When he was old enough, my parents found therapy and speech classes to enroll Tanner in. He started growing and succeeding! He was already surpassing all of the doctors’ expectations and hurtful words.

Then, at age 10, my parents enrolled Tanner into Special Olympics Missouri. Our lives have NEVER been the same. From Tanner’s first-ever bowling practice, to the 2010 National Games, to the present … the Hrenchir family will always call Special Olympics Missouri home.

Special Olympics Missouri has given my brother so much. This program has given him hope, happiness, joy, confidence, determination, and most importantly … acceptance. This program has shown Tanner that ANYTHING is possible. It has shown him that dreams really do come true. Through this program, Tanner has traveled, Tanner has competed, and Tanner has gained lifelong friends.

In school, it wasn’t always easy for Tanner or me growing up. Having a sibling with special needs can be very hard. It is something very hard to explain to others. When his peers would make fun of him, I always felt I needed to step in and stand up for him. Back then I didn’t always have the support I needed as his younger sister, and people with disabilities were still trying to be accepted in this society. I was always looking out for Tanner and felt as if I had to protect him all the time. There were some peers that were very fond of Tanner, but of course there will always be bullies in every school, and we had our fair share of those experiences.

The great thing about Special Olympics is that Tanner is always accepted by everyone. There is no bullying. When Tanner enters a gym for SOMO practice or a field for a SOMO flag football tournament he knows he is HOME. He knows everyone there is his friend, he knows they will all be on his side, he knows they will all include and accept him.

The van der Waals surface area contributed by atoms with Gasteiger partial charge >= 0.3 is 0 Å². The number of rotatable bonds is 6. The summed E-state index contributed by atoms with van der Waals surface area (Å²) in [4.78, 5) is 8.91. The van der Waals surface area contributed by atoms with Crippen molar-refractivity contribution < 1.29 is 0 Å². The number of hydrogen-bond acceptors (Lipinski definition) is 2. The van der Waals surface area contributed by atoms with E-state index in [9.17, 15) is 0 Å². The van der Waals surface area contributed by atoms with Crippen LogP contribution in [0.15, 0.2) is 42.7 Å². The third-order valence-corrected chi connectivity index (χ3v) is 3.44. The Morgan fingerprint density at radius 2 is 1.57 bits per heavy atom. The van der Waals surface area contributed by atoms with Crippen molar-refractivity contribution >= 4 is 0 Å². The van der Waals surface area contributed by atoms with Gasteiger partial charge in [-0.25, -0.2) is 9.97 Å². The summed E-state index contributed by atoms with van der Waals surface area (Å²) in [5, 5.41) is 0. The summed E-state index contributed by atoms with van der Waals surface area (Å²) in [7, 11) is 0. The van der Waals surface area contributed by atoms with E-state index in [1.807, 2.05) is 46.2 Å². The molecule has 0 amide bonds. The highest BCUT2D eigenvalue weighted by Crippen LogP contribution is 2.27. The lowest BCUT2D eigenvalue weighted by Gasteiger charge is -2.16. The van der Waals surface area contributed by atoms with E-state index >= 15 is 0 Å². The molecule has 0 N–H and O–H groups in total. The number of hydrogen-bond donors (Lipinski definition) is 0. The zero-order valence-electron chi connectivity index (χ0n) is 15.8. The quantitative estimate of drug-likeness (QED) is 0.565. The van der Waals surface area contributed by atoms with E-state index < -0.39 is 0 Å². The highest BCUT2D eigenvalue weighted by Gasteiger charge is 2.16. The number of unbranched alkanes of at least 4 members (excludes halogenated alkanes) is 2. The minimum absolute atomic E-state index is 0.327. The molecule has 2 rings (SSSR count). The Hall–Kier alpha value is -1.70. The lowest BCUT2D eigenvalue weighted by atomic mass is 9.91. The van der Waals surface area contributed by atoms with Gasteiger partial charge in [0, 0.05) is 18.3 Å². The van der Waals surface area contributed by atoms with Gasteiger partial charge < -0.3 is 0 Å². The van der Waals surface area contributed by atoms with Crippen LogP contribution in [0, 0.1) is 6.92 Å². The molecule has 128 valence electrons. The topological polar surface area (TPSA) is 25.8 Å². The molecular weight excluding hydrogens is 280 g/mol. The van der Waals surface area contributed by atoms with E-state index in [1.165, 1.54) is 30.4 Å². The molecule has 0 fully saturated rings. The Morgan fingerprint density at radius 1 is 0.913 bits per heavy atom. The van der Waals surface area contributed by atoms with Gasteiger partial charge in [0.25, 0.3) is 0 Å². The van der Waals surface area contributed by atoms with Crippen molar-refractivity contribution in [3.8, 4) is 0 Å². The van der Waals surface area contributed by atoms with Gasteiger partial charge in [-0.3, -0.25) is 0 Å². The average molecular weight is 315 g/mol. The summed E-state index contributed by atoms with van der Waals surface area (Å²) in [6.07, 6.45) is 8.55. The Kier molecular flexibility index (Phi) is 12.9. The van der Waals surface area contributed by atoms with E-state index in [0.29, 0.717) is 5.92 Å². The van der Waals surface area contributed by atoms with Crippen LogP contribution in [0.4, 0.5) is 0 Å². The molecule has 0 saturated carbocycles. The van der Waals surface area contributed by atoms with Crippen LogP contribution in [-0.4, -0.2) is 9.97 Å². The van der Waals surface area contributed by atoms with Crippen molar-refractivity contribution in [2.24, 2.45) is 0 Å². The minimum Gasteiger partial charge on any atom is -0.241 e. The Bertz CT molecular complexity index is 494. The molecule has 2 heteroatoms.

Unified Sports has also been great for Tanner. Being that his peers in school did not always accept him, having Unified Partners on the field with Tanner really makes a huge difference. Seeing that all youth are on his side now is incredible. It is a great feeling to know that Special Olympics Missouri is educating all youth that people with intellectual disabilities have the right to be accepted and included too. This is a program I would have loved to be involved with when we were younger. However, I am so happy it is in full swing now throughout the whole state of Missouri.

Special Olympics has not only helped Tanner, it has helped our whole family. Seeing Tanner in his daily struggles and witnessing people bully him was so hard to endure. Through Special Olympics, my family has found happiness and so much joy. We were given a program that Tanner could succeed in. We were given a program where we could watch Tanner grow and be happy. That is all we could ask for. Our family has met other families who have gone through the same struggles. It has been so nice to be able to network and communicate with other families who share our joy, pain, successes and struggles. Together, the families of Special Olympics Missouri have a bond that can’t be explained. We can relate to each other. We can see that this program has worked wonders in our loved ones’ lives and our lives as well.

I now work for Special Olympics Missouri. It is dream job that was meant for me. This job was just waiting for the right time to appear on my plate. I now get to plan and coordinate sporting events for my brother and the other 862 Special Olympics Missouri athletes in the northwest part of Missouri and couldn’t ask for a more satisfying job.

For anyone who donates their time and/or funds to our special program, please know that you are making a difference in so many lives. Not just the lives of our athletes, but their families and friends as well. Special Olympics has a snowball affect. If you help out once, you have touched many lives, which in turn touches more lives when you aren’t even looking. As a sibling of a Special Olympics Missouri athlete I can say that anyone who volunteers at our events and gives Tanner a high five or a “good job” touches my heart as well.

Special Olympics Missouri is a life-changing program, and the Hrenchir family is proof of that.